Good morning. Today is sextidi, the 6th of Pluviôse, Year CCXXXI. We celebrate le laurier-thym, a shrub that keeps its green leaves and pops out white flowers in winter.
Constipation has been a preoccupation of health texts dating all the way back to ancient Egypt, with a 3,600-year-old papyrus stating that all diseases stem from the rotting food inside of us, so it's important to get it out. This notion never really died, to the point that in the early modern understanding of medicine – which coincides with the creation of this calendar – it was the widespread medical opinion that constipation was the biggest health threat to mankind, and that "daily evacuation of the bowels is of the utmost importance to the maintenance of health" or "the entire system will become deranged and corrupted." That comes from a book called The People's Medical Lighthouse published in LXIV (1854).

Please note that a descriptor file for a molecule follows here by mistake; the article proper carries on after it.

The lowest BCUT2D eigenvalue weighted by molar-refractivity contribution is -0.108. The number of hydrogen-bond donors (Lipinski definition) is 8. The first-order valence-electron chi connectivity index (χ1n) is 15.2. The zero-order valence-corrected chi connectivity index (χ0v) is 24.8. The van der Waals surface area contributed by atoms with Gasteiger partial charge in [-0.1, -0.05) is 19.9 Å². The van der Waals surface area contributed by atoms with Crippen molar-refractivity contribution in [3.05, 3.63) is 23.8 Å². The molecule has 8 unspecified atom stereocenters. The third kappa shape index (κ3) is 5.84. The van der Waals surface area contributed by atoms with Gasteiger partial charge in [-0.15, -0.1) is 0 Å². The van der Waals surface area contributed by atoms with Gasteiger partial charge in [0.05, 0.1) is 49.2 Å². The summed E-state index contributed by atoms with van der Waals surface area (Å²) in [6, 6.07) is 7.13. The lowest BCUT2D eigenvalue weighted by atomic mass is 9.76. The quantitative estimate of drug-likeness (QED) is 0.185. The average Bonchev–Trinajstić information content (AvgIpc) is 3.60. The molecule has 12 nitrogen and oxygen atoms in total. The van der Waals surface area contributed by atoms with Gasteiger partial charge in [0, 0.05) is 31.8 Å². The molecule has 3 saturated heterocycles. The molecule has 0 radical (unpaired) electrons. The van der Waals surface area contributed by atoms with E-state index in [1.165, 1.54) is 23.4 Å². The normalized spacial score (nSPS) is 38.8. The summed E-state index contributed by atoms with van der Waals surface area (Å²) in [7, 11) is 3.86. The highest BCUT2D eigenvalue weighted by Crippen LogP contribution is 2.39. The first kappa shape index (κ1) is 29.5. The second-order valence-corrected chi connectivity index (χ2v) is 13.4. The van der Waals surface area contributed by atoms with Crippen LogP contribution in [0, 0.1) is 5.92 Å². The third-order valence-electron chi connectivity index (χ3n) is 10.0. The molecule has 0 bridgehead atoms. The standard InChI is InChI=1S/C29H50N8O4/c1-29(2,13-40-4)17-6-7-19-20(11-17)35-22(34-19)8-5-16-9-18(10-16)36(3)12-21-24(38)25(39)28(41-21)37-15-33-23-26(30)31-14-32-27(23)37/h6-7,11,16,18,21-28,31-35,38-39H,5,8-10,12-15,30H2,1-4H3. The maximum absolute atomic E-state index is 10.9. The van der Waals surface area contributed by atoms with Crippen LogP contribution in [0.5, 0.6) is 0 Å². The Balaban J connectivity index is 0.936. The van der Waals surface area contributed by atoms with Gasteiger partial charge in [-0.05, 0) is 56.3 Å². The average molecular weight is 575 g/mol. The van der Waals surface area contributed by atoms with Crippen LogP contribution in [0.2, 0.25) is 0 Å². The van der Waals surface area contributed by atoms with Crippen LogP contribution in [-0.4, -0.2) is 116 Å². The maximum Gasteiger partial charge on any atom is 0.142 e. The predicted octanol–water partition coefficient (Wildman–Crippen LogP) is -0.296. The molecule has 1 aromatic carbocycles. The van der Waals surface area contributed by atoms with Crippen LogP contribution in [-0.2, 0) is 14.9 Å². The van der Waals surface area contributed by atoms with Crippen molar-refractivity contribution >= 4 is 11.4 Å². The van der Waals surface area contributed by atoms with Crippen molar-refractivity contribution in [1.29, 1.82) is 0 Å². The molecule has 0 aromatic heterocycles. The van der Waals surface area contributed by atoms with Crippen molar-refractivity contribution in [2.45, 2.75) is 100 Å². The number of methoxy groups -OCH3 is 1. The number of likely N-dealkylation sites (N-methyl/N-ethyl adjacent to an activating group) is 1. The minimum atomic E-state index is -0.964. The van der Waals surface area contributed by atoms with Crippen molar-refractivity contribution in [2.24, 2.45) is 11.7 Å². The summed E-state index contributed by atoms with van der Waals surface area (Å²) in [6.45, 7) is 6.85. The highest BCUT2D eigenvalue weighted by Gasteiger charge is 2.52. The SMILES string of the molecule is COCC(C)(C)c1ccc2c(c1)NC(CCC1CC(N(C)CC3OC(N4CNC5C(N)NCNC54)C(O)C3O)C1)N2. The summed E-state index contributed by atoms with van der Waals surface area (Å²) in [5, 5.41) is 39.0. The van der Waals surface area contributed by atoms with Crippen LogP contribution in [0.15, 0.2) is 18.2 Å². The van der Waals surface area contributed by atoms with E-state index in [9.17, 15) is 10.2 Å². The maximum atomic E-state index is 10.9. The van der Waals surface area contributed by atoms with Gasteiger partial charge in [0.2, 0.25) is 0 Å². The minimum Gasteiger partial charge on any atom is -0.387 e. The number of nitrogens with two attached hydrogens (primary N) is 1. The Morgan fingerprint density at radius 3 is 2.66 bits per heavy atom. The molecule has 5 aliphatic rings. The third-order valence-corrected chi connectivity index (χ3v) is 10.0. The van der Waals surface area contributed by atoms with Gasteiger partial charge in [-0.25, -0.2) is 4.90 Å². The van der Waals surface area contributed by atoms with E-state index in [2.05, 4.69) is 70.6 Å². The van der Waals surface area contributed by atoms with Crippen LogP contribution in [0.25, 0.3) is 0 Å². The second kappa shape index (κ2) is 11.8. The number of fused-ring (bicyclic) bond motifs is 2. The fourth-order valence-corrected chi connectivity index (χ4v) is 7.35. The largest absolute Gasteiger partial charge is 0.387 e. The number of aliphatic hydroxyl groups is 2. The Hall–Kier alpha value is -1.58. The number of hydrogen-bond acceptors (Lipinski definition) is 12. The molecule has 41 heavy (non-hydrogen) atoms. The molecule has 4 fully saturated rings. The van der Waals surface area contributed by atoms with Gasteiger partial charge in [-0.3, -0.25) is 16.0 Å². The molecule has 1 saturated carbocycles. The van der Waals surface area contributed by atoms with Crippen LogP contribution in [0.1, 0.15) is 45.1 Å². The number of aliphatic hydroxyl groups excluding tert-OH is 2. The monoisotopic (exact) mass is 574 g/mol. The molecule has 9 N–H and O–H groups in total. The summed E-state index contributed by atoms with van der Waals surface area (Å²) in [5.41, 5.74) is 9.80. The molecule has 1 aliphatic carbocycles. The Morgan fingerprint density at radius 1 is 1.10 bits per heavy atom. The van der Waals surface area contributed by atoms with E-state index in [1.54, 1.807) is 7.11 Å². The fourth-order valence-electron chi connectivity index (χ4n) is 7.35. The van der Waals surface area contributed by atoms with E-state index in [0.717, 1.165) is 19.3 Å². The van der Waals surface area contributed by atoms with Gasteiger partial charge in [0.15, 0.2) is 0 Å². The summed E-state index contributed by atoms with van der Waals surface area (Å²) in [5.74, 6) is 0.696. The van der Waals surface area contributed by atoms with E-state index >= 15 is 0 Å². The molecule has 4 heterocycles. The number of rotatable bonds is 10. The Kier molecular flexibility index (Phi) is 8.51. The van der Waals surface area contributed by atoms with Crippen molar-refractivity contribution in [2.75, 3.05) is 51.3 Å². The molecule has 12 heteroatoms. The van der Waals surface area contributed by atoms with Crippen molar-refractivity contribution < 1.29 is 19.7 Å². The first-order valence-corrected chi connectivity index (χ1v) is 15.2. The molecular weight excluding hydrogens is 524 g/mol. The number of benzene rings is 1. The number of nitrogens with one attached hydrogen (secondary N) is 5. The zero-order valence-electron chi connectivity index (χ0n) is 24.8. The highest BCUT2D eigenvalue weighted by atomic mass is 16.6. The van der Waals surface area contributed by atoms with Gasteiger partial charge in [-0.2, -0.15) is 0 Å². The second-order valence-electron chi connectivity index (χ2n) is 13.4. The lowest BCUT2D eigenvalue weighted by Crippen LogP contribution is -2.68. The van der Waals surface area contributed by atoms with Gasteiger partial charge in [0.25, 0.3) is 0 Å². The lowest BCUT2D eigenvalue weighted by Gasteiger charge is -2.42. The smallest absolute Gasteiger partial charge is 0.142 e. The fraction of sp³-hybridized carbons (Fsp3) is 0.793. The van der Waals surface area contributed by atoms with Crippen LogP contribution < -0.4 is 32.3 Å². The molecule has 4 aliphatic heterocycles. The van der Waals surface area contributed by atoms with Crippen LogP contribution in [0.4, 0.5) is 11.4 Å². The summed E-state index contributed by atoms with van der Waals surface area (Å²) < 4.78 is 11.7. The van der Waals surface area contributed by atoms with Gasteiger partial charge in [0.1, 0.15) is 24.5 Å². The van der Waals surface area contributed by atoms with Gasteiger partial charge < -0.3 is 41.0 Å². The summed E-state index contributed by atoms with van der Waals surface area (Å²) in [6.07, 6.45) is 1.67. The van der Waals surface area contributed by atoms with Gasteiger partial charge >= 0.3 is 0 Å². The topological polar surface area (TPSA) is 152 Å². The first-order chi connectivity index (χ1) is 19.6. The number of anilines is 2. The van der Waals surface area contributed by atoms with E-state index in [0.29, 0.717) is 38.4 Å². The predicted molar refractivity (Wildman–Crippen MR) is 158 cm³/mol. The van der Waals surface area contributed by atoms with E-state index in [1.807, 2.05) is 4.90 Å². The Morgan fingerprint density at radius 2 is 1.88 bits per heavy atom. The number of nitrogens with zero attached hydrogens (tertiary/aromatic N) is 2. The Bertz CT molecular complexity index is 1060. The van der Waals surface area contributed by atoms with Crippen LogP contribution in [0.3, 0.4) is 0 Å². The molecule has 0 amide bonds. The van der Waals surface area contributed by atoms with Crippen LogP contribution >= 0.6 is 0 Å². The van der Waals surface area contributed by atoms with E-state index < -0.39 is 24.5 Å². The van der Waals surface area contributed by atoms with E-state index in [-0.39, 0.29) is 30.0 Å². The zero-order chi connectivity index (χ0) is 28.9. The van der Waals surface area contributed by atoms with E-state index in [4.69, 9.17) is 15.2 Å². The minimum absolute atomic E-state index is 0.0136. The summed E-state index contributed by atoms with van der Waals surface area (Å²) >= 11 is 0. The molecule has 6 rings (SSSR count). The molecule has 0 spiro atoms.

It's pretty wild to think of constipation as the worst disease imaginable after several rounds of Black Plague argued otherwise, but that's how important poop was to doctors. The discovery of bacteria only strengthened this believe. As one French physician put it in CXIV (1906), a constipated patient "is always working toward his own destruction; he makes continual attempts at suicide by intoxication.” In other words, if you don't fix it, you must subconsciously want to kill yourself with rotted food.
So you can only imagine all the things people would try in order to get relief.